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A novel method to address the association between received dose intensity and survival outcome: benefits of approaching treatment intensification at a more individualised level in a trial of the European Osteosarcoma Intergroup

Lancia, C; Anninga, JK; Sydes, M; Spitoni, C; Whelan, J; Hogendoorn, PCW; Gelderblom, H; (2019) A novel method to address the association between received dose intensity and survival outcome: benefits of approaching treatment intensification at a more individualised level in a trial of the European Osteosarcoma Intergroup. Cancer Chemotherapy and Pharmacology 10.1007/s00280-019-03797-3. (In press). Green open access

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Abstract

PURPOSE: There is lack of consensus on the prognostic value of received high dose intensity in osteosarcoma survivorship. Many studies have not shown a clear survival benefit when dose intensity is increased. The aim of this study is to go beyond chemotherapy intensification by arm-wide escalation of intended dose and/or compression of treatment schedule, while conversely addressing the relationship between treatment intensity and survival at the patient level. The study focusses on the difference in outcome results, based on a novel, progressively more individualised approach to dose intensity. // METHODS: A retrospective analysis of data from MRC BO06/EORTC 80931 randomised controlled trial for treatment of osteosarcoma was conducted. Three types of post hoc patient groups are formed using the intended regimen: the individually achieved cumulative dose and time on treatment, and the increase of individual cumulative dose over time. Event-free survival is investigated and compared in these three stratifications. // RESULTS: The strata of intended regimen and achieved treatment yields equivalent results. Received cumulative dose over time produces groups with evident different survivorship characteristics. In particular, it highlights a group of patients with an estimated 3-year event-free survival much larger (more than 10%) than other patient groups. This group mostly contains patients randomised to an intensified regimen. In addition, adverse events reported by that group show the presence of increased preoperative myelotoxicity. // CONCLUSIONS: The manuscript shows the benefits of analyzing studies by using longitudinal data, e.g. recorded per cycle. This has impact on the drafting of future trials by showing why such a level of detail is needed for both treatment and adverse event data. The novel method proposed, based on cumulative dose received over time, shows that longitudinal treatment data might be used to link survival outcome with drug metabolism. This is particularly valuable when pharmacogenetics data for metabolism of cytotoxic agents are not collected.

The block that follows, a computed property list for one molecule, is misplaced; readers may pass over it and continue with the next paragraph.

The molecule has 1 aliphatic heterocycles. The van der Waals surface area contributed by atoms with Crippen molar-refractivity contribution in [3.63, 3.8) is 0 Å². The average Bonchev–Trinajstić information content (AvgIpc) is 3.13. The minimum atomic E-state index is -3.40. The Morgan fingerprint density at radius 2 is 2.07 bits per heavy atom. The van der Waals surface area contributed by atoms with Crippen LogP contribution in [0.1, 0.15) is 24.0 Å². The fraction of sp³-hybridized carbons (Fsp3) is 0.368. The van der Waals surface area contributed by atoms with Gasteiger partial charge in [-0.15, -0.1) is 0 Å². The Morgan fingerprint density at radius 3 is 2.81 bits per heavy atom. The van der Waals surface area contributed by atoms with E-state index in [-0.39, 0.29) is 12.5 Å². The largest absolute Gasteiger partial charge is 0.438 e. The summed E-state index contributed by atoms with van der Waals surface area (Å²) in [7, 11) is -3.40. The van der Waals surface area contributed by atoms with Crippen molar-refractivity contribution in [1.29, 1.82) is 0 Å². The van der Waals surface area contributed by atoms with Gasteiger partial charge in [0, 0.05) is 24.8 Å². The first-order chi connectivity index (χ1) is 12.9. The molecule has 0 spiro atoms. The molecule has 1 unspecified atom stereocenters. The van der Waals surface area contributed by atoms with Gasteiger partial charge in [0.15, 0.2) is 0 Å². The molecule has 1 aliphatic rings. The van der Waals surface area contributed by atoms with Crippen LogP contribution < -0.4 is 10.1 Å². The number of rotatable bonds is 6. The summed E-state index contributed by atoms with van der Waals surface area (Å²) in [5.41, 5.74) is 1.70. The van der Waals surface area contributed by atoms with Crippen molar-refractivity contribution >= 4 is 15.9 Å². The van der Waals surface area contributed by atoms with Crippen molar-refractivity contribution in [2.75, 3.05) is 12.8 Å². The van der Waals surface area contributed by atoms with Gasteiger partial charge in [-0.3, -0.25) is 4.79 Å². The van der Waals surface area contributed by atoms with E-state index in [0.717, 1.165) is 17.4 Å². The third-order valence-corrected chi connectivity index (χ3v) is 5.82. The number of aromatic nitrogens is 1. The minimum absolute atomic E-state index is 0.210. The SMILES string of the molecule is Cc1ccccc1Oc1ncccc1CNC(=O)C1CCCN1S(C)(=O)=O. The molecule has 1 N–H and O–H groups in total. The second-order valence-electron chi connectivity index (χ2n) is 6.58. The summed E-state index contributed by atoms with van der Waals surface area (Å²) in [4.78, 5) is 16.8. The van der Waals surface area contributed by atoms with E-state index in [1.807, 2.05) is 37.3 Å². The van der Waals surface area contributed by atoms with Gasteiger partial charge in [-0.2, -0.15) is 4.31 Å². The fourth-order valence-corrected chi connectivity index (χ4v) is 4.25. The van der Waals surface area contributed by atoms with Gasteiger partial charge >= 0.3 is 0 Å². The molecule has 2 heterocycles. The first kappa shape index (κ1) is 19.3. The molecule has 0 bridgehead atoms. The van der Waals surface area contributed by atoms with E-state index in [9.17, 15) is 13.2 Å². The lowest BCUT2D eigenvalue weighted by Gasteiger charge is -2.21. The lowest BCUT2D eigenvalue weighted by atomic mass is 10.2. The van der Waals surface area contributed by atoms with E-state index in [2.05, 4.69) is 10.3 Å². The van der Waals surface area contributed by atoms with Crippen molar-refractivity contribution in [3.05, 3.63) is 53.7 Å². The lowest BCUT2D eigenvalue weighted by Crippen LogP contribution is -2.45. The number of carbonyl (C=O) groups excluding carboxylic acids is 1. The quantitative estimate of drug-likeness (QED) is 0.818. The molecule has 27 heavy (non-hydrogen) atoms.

Type: Article
Title: A novel method to address the association between received dose intensity and survival outcome: benefits of approaching treatment intensification at a more individualised level in a trial of the European Osteosarcoma Intergroup
Open access status: An open access version is available from UCL Discovery
DOI: 10.1007/s00280-019-03797-3
Publisher version: https://doi.org/10.1007/s00280-019-03797-3
Language: English
Additional information: © The Author(s) 2019. Open Access: This article is distributed under the terms of the Creative Commons Attribution 4.0 International License (http://creativecommons.org/licenses/by/4.0/), which permits unrestricted use, distribution, and reproduction in any medium, provided you give appropriate credit to the original author(s) and the source, provide a link to the Creative Commons license, and indicate if changes were made.
Keywords: Bone tumour · Sarcoma · Chemotherapy · Personalised medicine
UCL classification: UCL > Provost and Vice Provost Offices
UCL > Provost and Vice Provost Offices > School of Life and Medical Sciences
UCL > Provost and Vice Provost Offices > School of Life and Medical Sciences > Faculty of Medical Sciences
UCL > Provost and Vice Provost Offices > School of Life and Medical Sciences > Faculty of Medical Sciences > Cancer Institute
UCL > Provost and Vice Provost Offices > School of Life and Medical Sciences > Faculty of Medical Sciences > Cancer Institute > Research Department of Oncology
UCL > Provost and Vice Provost Offices > School of Life and Medical Sciences > Faculty of Pop Health Sciences > Inst of Clinical Trials and Methodology
UCL > Provost and Vice Provost Offices > School of Life and Medical Sciences > Faculty of Pop Health Sciences > Inst of Clinical Trials and Methodology > MRC Clinical Trials Unit at UCL
URI: https://discovery.ucl.ac.uk/id/eprint/10070498
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